Hi there, subscribers to my YouTube channel Oxford Shortwave Log will be aware that I currently operate both of these wonderful vintage portables. I purchased the ICF-2001D only 18 months ago from eBay, based largely on its reputation as one of the best performing portables ever made. Previously I had been using my excellent ICF-SW55 as the mainstay receiver for my numerous DXpeditions, coupled with irregular appearances from my Sangean ATS-803A and the excellent value-for-money Tecsun PL-360. The ICF-2001D proved to be a revelation in terms of sensitivity, selectivity and contrary to popular belief, with careful planning (to avoid crowded bands), is able to cope pretty well with very large antennas. As regards audio bandwidth filtering, SSB and synchronous detection, in my experience, the ICF-2001D is as good as it gets in a portable – or a vintage portable at least. I have lost count of the number of personal-firsts I’ve achieved using this wonderful receiver and as someone who likes to push the envelope a little, I soon started to wonder whether it’s replacement, the ICF-SW77 might prove to be an even better performer. Subsequent online research confirmed there was no absolute consensus on this issue, with followers of these two great receivers firmly placed in both camps.
Sometime later, a good friend of mine, fellow radio hobbyist and subscriber to Oxford Shortwave Log very kindly offered to send me his cherished ICF-SW77 on long-term loan. Like me, he was intrigued to know how it compared to it’s venerable predecessor and thus the deal was done! Upon it’s arrival in July, I started planning a back-to-back series of comparison tests at the very quiet wood in Oxfordshire I used for my DX’peditions, using the same antenna for both recievers – the excellent Wellbrook ALA1530 active loop. In total, I made fourteen reception videos comparing the ICF-2001D and ICF-SW77 and posted them to Oxford Shortwave Log. Both receivers performed very well, delivering excellent reception on the Tropical Band and elsewhere on the shortwave spectrum from Bolivia, Brazil, Guatemala, amongst others. At the halfway stage, I generated a video to summarise the results to-date and this will follow in my next post to swling.com. In the meantime, I hope you enjoy the first half of the reception videos; which follow below:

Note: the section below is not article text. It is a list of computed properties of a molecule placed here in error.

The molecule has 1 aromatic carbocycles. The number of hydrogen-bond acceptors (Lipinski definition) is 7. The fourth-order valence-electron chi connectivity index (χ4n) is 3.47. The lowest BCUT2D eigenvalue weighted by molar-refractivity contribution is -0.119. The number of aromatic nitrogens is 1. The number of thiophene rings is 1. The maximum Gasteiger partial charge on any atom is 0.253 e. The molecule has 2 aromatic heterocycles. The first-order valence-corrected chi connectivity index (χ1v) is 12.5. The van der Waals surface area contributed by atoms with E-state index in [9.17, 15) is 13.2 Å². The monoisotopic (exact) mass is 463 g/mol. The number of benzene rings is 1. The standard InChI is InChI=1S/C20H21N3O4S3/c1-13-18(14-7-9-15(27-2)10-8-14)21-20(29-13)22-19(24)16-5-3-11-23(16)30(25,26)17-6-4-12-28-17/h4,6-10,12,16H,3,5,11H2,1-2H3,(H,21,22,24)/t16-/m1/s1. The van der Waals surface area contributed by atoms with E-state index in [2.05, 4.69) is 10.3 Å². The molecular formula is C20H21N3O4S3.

- Which is the best? Sony ICF-SW77 or ICF-2001D? Test #1 Radio Mosoj Chaski 3310 kHz, Bolivia
- Which is the best? Sony ICF-SW77 or ICF-2001D? Test #2 Rádio Educação Rural 4925.2 kHz, Tefé, Brazil
- Which is the best? Sony ICF-SW77 or ICF-2001D? Test #3 : Radio Santa Cruz 6134.8 kHz Bolivia
- Which is the best? Sony ICF-SW77 or ICF-2001D? Test #4: Emisoras Pio XII 5952.5 kHz, Boliva
- Which is the best? Sony ICF-SW77 or ICF-2001D? Test #5: Radio Bandeirantes 9645.4 kHz, Sao Paulo
- Which is the best? Sony ICF-SW77 or ICF-2001D? Test #6: Radio Verdad 4054.8 kHz, Guatemala
- Which is the best? Sony ICF-SW77 or ICF-2001D? Test #7: HCJB Quito 6049.9 kHz, Ecuador
- Which is the best? Sony ICF-SW77 or ICF-2001D? Test #8: Radio Aparecida 6135.2 kHz, Brazil
Clint Gouveia is the author of this post and a regular contributor to the SWLing Post. Clint actively publishes videos of his shortwave radio excursions on his YouTube channel: Oxford Shortwave Log. Clint is based in Oxfordshire, England.